Thatand lacked the financial will to challenge the award of rights in court, given its ironclad nature. Start with that incorporation in Delaware.
“It was unusual to build rights around federal copyright law,” Bowlsby explains of the Big 12 contract. “What was important about that was that all disputes would be heard in federal court in Delaware, not state court. “
That’s a huge advantage for a league that might otherwise face Texas (Big 12) or Florida State (ACC) fighting their conference with home court advantage in a state court.
The Big 12 legal team had the answer when their 2012 TV deal was finalized. They needed a strategy that found a fighter jet around the 11th Amendment, which includes the concept of state sovereign immunity.
That 115-year-old landmark Supreme Court case, Ex parte Young, bypasses state sovereign immunity to allow lawsuits in federal courts for warrants against state officials if they act in violation of federal law or the U.S. Constitution. It essentially lays the groundwork for a conference to sue a school that leaves early for another conference.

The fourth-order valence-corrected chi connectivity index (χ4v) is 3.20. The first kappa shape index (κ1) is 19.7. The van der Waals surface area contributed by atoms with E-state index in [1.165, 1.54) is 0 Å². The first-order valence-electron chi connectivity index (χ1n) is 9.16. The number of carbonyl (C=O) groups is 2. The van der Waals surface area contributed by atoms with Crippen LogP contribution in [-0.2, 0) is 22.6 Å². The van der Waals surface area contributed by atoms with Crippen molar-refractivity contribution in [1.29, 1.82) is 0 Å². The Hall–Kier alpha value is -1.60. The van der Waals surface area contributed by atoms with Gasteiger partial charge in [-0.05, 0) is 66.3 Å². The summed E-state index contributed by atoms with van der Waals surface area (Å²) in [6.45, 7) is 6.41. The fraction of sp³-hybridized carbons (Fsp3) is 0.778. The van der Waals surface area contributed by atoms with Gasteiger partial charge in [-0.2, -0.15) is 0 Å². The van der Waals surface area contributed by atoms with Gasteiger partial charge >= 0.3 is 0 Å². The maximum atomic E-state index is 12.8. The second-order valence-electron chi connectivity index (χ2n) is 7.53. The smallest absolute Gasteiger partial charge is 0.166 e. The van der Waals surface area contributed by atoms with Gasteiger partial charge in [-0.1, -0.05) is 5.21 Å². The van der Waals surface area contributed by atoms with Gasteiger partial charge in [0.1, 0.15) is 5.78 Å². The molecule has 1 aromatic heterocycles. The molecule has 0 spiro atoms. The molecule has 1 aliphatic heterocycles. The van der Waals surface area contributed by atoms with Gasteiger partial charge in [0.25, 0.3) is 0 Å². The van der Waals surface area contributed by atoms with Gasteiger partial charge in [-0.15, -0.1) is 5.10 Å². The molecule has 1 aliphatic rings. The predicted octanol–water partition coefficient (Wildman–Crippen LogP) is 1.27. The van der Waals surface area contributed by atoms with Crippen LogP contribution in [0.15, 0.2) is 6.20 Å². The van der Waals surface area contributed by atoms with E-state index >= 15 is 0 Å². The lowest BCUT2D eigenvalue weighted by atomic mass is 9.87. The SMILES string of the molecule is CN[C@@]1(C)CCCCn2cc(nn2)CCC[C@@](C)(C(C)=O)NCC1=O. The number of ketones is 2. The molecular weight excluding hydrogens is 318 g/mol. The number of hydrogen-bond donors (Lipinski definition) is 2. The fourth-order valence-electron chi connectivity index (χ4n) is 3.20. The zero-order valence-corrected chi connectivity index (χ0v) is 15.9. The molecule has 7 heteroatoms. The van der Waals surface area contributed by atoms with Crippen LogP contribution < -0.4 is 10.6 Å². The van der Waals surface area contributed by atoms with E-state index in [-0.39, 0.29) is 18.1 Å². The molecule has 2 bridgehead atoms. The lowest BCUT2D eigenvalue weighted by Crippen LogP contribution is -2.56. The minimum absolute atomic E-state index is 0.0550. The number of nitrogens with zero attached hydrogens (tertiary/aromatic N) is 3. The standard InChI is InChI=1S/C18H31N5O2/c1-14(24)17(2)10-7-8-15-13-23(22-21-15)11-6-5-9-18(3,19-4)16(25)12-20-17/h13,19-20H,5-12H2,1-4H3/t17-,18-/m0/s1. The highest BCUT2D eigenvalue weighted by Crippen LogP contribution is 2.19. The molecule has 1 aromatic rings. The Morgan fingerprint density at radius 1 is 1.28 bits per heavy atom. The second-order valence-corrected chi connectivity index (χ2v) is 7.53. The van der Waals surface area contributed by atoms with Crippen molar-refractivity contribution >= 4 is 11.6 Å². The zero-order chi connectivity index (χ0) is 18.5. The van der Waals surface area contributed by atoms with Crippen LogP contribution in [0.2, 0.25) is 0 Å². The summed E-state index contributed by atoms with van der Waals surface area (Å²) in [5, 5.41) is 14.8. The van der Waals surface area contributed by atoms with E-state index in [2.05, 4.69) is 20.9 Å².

The Stanford Law Review called the decision “the cornerstone of modern constitutional litigation.”
An attorney who has reviewed the granting of rights by the Big 12 explained, “Each state has different sovereign immunity laws. In Texas in particular, it is very difficult to sue a state institution like a state university. Ex parte Young is a way to get around those problems. It would allow you to sue the president of a university if he tried to take Team X to another conference [violating the grant of rights].”
Outside of Bowlsby, the individuals behind the Big 12’s entitlement research and strategy did not want to be identified.
Challenging the contract in court would expose a school to unknown and uncertain liabilities, both legal and financial. It wouldn’t know how much it would have to pay to get out, while exit fees are largely negotiable. Example: Maryland paid a $50 million exit fee to leave the ACC for the Big Ten in 2014.